Save Money, But Don't Make These Mistakes
When shopping for insurance, you may be tempted to reduce your coverage or drop important coverages altogether with the goal of saving money. But be careful, you could end up being dangerously underinsured and have to pay a substantial amount in the event of a disaster. In the end, you didn’t save money, you lost money.Here are the five most common mistakes people make when it comes to insurance. This information was provided by The Insurance Information Institute
The mistake: Insuring a home for its real estate value rather than for the cost of rebuilding.
Why you shouldn’t: When real estate prices go down, some homeowners may think they can reduce the amount of insurance on their home. But insurance is designed to cover the cost of rebuilding, not the sales price of the home. You should make sure that you have enough coverage to completely rebuild your home and replace your belongings—no matter what the real estate market is doing.
A better way to save: Raise your deductible. An increase from $500 to $1,000 could save up to 25 percent on your premium payments.
The mistake: Selecting an insurance company by price alone.
Why you shouldn’t: It is important to choose a company with competitive prices. But be sure the insurer you choose is financially sound and provides good customer service.
A better way to save: Check the financial health of a company with independent rating agencies (some well-known ones: A.M. Best, Moody’s), and ask friends and family members about their experiences with insurers. Select an insurance company that will respond to your needs and handle claims fairly and efficiently.
The mistake: Dropping flood insurance.
Why you shouldn’t: Damage from flooding is not covered under standard homeowners and renters insurance policies. Coverage is available from the National Flood Insurance Program (NFIP), as well as from some private insurance companies. You may not be aware you’re at risk for flooding, but keep in mind that 25 percent of all flood losses occur in low risk areas. Furthermore, yearly weather patterns—spring runoff from melting winter snows, for example—can cause flooding.
A better way to save: Before purchasing a home, check with the NFIP to determine whether a property is situated in a flood zone; if so, you may want to consider a less risky area. If you are already living in a designated flood zone, look at mitigation efforts that can reduce your risk of flood damage and consider purchasing flood insurance. Additional information on flood insurance can be found at FloodSmart.gov.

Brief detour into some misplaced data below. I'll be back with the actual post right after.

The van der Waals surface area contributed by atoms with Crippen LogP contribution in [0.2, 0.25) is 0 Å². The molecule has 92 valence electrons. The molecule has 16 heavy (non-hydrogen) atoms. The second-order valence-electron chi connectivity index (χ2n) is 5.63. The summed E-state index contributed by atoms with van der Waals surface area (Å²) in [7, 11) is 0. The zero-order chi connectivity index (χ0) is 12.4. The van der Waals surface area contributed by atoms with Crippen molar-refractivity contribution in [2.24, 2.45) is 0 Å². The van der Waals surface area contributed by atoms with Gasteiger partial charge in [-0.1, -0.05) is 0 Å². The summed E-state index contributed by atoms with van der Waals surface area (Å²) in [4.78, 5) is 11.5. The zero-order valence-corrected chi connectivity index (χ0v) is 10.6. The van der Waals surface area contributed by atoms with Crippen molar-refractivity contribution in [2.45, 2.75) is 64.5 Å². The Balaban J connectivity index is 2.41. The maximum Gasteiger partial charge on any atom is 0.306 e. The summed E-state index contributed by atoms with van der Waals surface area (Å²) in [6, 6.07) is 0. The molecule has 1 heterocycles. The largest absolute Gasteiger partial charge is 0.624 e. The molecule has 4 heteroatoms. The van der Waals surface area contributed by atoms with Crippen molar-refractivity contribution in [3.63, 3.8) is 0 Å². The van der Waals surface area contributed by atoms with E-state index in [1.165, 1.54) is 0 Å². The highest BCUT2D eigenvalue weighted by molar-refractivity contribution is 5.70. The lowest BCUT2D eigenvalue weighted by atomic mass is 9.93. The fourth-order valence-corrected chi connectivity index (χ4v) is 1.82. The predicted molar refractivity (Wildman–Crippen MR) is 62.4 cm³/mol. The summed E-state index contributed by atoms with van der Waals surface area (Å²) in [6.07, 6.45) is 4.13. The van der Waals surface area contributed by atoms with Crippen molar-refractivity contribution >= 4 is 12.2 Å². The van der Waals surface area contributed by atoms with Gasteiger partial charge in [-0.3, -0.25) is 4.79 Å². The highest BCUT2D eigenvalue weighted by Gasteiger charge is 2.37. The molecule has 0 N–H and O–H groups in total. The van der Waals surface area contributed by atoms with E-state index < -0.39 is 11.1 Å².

The mistake: Only purchasing the legally required amount of liability for your car.
Why you shouldn’t: The minimum is just that—the least you can get away with by law. So buying only the minimum amount of liability means you are likely to pay more out-of-pocket later. And if you are sued, those costs can jeopardize your financial well-being.
A better way to save: Consider dropping collision and/or comprehensive coverage on older cars worth less than $1,000. The insurance industry and consumer groups generally recommend a minimum of $100,000 of bodily injury protection per person and $300,000 per accident.
The mistake: Neglecting to buy renters insurance.
Why you should buy it: A renters insurance policy covers your possessions and additional living expenses if you have to move out due to an insured disaster, such as a fire or hurricane. Equally important, it provides liability protection in the event someone is injured in your home and decides to sue.
A better way to save: Look into multi-policy discounts. Buying several policies with the same insurer, such as renters, auto, and life will generally provide savings.
Remember: shop around for an insurance agent and find one that is trusted and is in good standing with the state. Always discuss your needs and financial abilities with the agent. And ne sire tp read your policy completely before signing it.